ImageThis Thursday, Risky Ideas had the very first meeting at NYU-Poly in Brooklyn, which attracted around 20 like-minded people from all fields.

Interested in learning what startups look like before they really take off, I visited the site with my own startup idea: to start a business that will allow people to customize their mobile phone case.

So, here’s how Risky Ideas helps you to transfer your thoughts into “the next big thing”:

1. Brainstorm for ideas:
Image

“There is always a solution to the problem,” says Alim Williams, founder and CEO of Risky Ideas on his personal web page. He put his trust in us by throwing us four problems to solve: 1) If you have a startup, how do you make money? 2) Six people are stuck in Antarctica with supplies for four days, what do you do to survive? 3) Zombies take over NYU-poly, how do you survive 4) How would you reinvent the iphone?

After teaming up, everyone has thirty seconds to draw a picture to solve the problem. The result? Iphone got a really fancy 3D screen; Antarcticans hunted penguins for food; Zombies were attracted to the sports center by brains from the bio lab and got frozen by nitrogen from the chemistry lab. Yes, every problem, no matter how ridiculous it sounds, can have a solution in less than five minutes.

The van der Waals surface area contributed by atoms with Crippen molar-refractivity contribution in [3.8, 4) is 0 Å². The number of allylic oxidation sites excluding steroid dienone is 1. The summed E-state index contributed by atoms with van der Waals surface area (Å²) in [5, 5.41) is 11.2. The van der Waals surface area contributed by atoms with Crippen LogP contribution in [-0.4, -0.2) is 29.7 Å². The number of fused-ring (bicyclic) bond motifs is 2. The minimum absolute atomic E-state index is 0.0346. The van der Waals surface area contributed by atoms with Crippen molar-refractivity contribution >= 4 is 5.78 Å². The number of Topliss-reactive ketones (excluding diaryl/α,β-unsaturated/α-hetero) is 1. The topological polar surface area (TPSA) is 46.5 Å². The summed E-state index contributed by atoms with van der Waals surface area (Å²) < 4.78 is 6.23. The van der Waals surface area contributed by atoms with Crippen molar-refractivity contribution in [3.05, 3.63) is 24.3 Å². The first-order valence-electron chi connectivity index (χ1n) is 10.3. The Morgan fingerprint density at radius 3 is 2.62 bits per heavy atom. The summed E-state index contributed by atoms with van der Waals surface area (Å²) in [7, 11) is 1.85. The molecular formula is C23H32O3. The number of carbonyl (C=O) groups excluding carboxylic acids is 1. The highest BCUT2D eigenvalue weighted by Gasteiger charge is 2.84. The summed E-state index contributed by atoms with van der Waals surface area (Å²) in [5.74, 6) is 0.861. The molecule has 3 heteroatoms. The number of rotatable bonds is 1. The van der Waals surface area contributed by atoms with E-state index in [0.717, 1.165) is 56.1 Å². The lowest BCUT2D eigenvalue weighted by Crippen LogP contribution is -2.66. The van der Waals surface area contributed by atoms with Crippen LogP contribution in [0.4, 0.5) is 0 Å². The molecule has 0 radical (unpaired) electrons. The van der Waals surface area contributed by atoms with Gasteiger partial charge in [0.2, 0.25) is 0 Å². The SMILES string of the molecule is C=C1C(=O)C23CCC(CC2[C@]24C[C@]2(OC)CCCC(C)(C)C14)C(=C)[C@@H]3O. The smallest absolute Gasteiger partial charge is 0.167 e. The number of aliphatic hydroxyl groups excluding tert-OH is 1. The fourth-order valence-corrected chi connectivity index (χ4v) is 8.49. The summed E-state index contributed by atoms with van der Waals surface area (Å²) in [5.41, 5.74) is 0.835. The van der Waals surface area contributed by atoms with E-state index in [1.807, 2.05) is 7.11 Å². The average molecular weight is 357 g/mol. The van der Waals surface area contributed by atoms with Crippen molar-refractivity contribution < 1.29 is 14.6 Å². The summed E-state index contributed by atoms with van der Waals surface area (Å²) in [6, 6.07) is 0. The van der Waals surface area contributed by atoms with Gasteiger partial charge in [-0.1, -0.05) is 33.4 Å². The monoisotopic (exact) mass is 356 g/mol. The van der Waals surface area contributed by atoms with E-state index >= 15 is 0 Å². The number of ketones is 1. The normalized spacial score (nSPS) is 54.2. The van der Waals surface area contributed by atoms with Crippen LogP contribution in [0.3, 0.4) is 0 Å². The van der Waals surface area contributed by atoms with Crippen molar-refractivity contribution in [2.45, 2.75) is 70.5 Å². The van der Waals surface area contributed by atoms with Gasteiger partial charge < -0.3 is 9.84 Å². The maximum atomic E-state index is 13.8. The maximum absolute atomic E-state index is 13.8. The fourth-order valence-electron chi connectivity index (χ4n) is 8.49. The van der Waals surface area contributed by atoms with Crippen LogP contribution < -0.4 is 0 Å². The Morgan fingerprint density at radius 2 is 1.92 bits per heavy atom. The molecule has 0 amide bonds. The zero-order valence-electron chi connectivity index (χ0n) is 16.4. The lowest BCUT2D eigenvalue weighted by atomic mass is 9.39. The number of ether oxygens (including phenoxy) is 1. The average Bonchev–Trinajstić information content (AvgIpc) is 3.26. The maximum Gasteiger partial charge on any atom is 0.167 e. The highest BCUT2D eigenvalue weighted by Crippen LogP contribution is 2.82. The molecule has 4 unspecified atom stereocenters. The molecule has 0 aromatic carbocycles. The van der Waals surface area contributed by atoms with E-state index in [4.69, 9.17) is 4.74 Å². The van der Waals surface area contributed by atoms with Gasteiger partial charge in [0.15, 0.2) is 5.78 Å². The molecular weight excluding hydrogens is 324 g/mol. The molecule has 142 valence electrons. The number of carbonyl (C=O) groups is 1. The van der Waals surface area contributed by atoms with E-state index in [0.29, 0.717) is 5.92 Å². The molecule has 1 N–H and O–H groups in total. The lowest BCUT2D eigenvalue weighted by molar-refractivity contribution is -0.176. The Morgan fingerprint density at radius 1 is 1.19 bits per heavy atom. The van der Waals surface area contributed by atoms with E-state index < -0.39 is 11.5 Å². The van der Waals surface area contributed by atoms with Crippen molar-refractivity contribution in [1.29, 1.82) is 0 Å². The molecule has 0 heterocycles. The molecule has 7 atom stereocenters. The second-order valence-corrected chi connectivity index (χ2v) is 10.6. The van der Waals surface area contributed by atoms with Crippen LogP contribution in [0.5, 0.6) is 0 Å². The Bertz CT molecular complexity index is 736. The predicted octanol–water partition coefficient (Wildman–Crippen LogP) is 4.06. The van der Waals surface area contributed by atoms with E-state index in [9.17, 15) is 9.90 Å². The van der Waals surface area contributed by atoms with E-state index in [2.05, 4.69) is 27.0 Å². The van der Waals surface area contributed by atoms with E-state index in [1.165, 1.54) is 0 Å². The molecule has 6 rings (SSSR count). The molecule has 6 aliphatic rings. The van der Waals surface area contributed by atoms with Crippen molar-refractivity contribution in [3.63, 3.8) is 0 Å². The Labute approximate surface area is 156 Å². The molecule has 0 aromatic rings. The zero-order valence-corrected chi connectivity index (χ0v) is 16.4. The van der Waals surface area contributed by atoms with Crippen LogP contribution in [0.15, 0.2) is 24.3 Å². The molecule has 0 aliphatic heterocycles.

Image2. Communicate your idea:

How simple can an idea be? Two sentences? Maybe one? How about two words?

While ideas themselves are important, it’s even more crucial for startup founders to understand how to express them. Risky Ideas therefore prepared an exercise for every one of us to boil down our idea from four sentences to a one liner, which should be both attractive and clear.

Arunwabh Singa, a first-year graduate student studying executive management of technology at NYU-poly, brought his idea to the table. Inspired by his unforgettable awful experience of dealing with the landlord, he is determined to create a website that will help students move in or move out of a new house. The one liner he got was “Skip the landlord”, a short phrase that will make our lives so much easier.

3. Sell your idea and build on it with feedback:Image

Once you have your thoughts ready, talk to people and build your ideas on their suggestions. This is when I truly realized how my ideas could become concrete and what problems I would be facing. I had a vague startup thought of selling U.S. consumers cheap mobile phone cases that they themselves can customize online. The feedback I got included not only what other aspects I should think of before starting the business, but also what I should start with when presenting my idea. For example, I wouldn’t think of giving a “why” answer to my audience before one staff member of Risky Ideas told me that I should present my idea like this: “Nowadays everyone has the same mobile phone, iphone, samsung…but everyone is unique, so why not have a phone case of your own design?”

Everyone knows feedback from your consumers is extremely important, so why not try to have that before you really take the plunge to start a business?

4. Assignment

Yes we got an assignment for the workshop! Everyone gets to start a facebook page that will have to get 30 “likes” before the next event, during which we will continue to build on our ideas.

“I would like to see how my idea will develop through the next session,” says Maya Luo, a graduate student studying integrated marketing at NYU. Maya proposed an idea for a website that will help people make decisions. “The best part I like about this event is that they really did convince you that your ideas can become real.”

[Photos by Yolanda Lu]